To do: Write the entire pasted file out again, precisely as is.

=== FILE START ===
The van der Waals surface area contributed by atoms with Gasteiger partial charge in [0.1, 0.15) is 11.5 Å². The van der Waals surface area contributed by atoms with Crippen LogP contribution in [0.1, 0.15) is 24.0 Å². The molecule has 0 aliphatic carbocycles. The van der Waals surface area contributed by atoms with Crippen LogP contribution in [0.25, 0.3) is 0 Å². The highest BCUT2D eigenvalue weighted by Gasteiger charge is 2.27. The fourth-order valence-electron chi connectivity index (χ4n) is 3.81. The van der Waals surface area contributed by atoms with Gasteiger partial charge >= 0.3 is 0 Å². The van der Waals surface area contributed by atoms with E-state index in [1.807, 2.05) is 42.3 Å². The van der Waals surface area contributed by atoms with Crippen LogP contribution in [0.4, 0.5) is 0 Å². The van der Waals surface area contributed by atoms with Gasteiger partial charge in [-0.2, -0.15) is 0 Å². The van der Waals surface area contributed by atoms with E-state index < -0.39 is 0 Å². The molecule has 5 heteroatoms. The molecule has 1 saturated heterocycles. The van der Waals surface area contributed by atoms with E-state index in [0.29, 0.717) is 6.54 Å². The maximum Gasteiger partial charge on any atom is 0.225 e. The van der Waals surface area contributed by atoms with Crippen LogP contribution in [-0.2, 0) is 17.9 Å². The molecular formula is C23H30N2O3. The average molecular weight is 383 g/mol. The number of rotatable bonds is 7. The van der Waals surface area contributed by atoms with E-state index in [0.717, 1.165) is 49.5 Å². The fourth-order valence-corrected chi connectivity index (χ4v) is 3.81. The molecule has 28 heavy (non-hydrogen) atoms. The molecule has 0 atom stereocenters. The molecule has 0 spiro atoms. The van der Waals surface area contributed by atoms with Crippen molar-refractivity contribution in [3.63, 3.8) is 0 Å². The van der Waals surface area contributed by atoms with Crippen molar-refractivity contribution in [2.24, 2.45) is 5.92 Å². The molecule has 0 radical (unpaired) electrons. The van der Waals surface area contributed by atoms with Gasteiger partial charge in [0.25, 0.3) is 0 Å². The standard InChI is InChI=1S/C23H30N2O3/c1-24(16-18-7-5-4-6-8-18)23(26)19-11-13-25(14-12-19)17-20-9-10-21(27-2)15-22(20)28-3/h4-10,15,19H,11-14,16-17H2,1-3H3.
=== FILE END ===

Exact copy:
The van der Waals surface area contributed by atoms with Gasteiger partial charge in [0.1, 0.15) is 11.5 Å². The van der Waals surface area contributed by atoms with Crippen LogP contribution in [0.1, 0.15) is 24.0 Å². The molecule has 0 aliphatic carbocycles. The van der Waals surface area contributed by atoms with Crippen LogP contribution in [0.25, 0.3) is 0 Å². The highest BCUT2D eigenvalue weighted by Gasteiger charge is 2.27. The fourth-order valence-electron chi connectivity index (χ4n) is 3.81. The van der Waals surface area contributed by atoms with Gasteiger partial charge >= 0.3 is 0 Å². The van der Waals surface area contributed by atoms with E-state index in [1.807, 2.05) is 42.3 Å². The van der Waals surface area contributed by atoms with Crippen LogP contribution in [0.4, 0.5) is 0 Å². The van der Waals surface area contributed by atoms with Gasteiger partial charge in [-0.2, -0.15) is 0 Å². The van der Waals surface area contributed by atoms with E-state index < -0.39 is 0 Å². The molecule has 5 heteroatoms. The molecule has 1 saturated heterocycles. The van der Waals surface area contributed by atoms with E-state index in [0.29, 0.717) is 6.54 Å². The maximum Gasteiger partial charge on any atom is 0.225 e. The van der Waals surface area contributed by atoms with Crippen LogP contribution in [-0.2, 0) is 17.9 Å². The molecular formula is C23H30N2O3. The average molecular weight is 383 g/mol. The number of rotatable bonds is 7. The van der Waals surface area contributed by atoms with E-state index in [0.717, 1.165) is 49.5 Å². The fourth-order valence-corrected chi connectivity index (χ4v) is 3.81. The molecule has 28 heavy (non-hydrogen) atoms. The molecule has 0 atom stereocenters. The molecule has 0 spiro atoms. The van der Waals surface area contributed by atoms with Crippen molar-refractivity contribution in [3.63, 3.8) is 0 Å². The van der Waals surface area contributed by atoms with Crippen molar-refractivity contribution in [2.24, 2.45) is 5.92 Å². The molecule has 0 radical (unpaired) electrons. The van der Waals surface area contributed by atoms with Gasteiger partial charge in [0.25, 0.3) is 0 Å². The standard InChI is InChI=1S/C23H30N2O3/c1-24(16-18-7-5-4-6-8-18)23(26)19-11-13-25(14-12-19)17-20-9-10-21(27-2)15-22(20)28-3/h4-10,15,19H,11-14,16-17H2,1-3H3.